Florida has some 300 springs, and 27 of them discharge more than 60 million gallons of pure water a day. In fact, Florida has more springs than any other American state, so it’s easy to conclude that natural springs are more authentically Floridian than pretty much anything else you might see in Orlando, and there’s no more enjoyable place to experience them than here. The Spanish, Seminoles, and pre-presidential Zachary Taylor all fought over this spot of land, and Audubon saw his first limpkin here. (Remember your first time?) It’s impossible to overstate the importance of the St. Johns River on the development of Florida—before rail, everybody used it—and, like the Nile, it’s one of the few world rivers to flow north, not south. On this segment of the river, there are 18,000 acres of lakes and marshes to canoe (boats can be rented by the hour), a concrete-lined area to swim in, and 6 miles of trails to forge as you try to spot black bears, white-tail deer, swamp rabbits, and, of course, gators.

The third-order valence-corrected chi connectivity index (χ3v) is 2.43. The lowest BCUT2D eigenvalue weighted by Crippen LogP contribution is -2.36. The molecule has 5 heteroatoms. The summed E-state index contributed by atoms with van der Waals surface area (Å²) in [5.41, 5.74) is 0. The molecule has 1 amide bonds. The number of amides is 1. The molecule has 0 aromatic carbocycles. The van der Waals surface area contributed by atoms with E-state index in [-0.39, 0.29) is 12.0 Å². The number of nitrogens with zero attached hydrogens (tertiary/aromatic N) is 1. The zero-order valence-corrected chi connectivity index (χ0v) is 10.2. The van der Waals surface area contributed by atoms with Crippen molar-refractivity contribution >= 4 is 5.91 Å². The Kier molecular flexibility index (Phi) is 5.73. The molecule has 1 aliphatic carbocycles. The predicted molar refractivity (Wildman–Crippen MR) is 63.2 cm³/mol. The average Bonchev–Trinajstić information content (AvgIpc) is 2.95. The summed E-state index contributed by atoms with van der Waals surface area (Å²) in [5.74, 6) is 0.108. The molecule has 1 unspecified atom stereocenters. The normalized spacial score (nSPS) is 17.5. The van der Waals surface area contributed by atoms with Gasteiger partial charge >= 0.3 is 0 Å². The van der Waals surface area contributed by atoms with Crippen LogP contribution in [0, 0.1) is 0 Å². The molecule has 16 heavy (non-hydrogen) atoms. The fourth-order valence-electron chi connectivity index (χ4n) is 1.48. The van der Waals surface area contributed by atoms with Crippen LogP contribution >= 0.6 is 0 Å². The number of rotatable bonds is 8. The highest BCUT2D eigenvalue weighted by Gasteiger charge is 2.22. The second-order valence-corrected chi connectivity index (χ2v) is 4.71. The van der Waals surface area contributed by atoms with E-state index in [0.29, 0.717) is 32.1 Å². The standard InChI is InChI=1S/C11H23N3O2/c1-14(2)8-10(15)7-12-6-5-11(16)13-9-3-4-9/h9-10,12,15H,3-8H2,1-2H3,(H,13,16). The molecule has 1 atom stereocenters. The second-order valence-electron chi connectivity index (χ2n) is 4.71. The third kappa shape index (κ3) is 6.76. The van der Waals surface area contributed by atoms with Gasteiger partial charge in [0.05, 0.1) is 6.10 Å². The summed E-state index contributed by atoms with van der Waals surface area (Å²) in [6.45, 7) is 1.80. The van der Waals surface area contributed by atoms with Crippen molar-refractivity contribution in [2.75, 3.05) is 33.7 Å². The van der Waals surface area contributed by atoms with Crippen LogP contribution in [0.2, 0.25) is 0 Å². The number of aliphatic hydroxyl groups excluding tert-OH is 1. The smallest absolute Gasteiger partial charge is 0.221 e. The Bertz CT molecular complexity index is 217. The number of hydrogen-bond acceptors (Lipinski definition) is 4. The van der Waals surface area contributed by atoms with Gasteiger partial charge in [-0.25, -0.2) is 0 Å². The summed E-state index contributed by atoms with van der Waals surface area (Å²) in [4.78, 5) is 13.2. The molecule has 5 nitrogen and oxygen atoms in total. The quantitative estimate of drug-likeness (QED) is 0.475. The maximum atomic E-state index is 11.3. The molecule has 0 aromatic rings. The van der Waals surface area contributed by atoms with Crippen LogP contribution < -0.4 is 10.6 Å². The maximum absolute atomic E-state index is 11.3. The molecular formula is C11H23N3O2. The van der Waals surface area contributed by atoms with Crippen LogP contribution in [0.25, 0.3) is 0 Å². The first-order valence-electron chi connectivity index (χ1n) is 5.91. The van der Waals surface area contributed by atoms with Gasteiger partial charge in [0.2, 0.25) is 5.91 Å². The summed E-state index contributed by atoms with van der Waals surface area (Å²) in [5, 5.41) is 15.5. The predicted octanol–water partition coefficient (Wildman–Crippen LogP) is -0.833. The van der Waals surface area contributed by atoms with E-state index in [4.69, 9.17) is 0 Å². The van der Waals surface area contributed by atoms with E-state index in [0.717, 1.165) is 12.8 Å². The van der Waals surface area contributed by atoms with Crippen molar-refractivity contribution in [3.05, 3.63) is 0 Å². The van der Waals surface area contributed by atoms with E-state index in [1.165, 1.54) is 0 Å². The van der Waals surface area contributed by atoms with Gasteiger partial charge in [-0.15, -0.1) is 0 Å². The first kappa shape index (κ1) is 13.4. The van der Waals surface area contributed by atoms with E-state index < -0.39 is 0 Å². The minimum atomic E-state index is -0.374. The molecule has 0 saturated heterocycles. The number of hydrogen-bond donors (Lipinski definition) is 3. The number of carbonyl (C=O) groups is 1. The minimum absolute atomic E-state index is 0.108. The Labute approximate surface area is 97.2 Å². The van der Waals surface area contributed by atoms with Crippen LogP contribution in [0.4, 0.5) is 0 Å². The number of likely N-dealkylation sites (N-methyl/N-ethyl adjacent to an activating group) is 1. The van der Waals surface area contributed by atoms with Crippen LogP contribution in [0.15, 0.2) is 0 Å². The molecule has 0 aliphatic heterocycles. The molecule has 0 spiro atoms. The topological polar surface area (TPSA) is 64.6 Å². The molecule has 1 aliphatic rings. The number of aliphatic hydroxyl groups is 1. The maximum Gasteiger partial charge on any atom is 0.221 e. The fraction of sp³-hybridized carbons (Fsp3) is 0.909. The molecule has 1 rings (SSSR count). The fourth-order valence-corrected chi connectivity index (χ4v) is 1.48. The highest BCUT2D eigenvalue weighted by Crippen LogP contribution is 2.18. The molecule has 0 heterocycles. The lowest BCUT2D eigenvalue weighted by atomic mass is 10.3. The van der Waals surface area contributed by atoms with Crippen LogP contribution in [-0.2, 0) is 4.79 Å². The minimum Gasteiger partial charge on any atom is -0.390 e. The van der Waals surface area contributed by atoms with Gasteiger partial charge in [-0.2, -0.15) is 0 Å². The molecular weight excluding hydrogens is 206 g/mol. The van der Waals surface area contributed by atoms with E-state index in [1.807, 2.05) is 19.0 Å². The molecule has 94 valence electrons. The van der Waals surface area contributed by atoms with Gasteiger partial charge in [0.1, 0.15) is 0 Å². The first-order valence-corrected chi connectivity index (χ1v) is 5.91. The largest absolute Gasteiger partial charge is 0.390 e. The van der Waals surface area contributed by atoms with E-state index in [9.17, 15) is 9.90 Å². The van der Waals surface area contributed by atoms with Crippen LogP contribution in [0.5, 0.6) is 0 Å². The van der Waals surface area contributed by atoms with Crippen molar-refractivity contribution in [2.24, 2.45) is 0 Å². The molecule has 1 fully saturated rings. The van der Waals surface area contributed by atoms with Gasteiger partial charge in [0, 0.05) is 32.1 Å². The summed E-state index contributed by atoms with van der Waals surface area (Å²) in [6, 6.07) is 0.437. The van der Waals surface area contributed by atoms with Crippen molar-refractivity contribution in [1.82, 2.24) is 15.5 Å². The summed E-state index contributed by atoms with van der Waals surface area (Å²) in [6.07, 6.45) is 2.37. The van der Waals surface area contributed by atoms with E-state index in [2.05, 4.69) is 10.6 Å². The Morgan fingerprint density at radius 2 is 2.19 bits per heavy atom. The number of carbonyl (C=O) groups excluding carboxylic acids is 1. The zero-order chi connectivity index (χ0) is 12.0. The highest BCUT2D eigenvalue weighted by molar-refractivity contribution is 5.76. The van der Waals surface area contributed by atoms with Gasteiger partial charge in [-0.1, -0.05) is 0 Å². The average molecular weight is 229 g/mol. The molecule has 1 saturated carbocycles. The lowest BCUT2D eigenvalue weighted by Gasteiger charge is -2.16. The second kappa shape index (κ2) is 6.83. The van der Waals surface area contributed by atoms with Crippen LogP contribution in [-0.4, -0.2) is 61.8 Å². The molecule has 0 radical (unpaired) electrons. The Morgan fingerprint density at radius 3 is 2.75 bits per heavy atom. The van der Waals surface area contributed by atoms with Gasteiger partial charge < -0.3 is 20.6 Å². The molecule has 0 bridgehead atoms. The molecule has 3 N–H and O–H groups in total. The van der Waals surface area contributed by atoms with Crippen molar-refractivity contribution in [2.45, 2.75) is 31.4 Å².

It gets cooler: At its Old Spanish Sugar Mill (www.oldspanishsugarmill.com; 386/985-5644; Mon–Fri 9am–3pm, Sat–Sun and holidays 8am–3pm), which has been here in some form since the 1830s, you can make your own all-you-can-eat pancakes on griddles built into every table; they can cook you other things, too. Niftier still, the designated swimming area beside the Griddle House is in a spring-fed boil—30 feet deep in spots—that remains at a constant 72 F (22 C), year-round. To reach it, take I-4 north, exit for Deland, and 6 miles north of Deland on U.S. 17 turn left onto Ponce de Leon Boulevard for 1 mile. Get there early, because when the weather sizzles, it gets busy.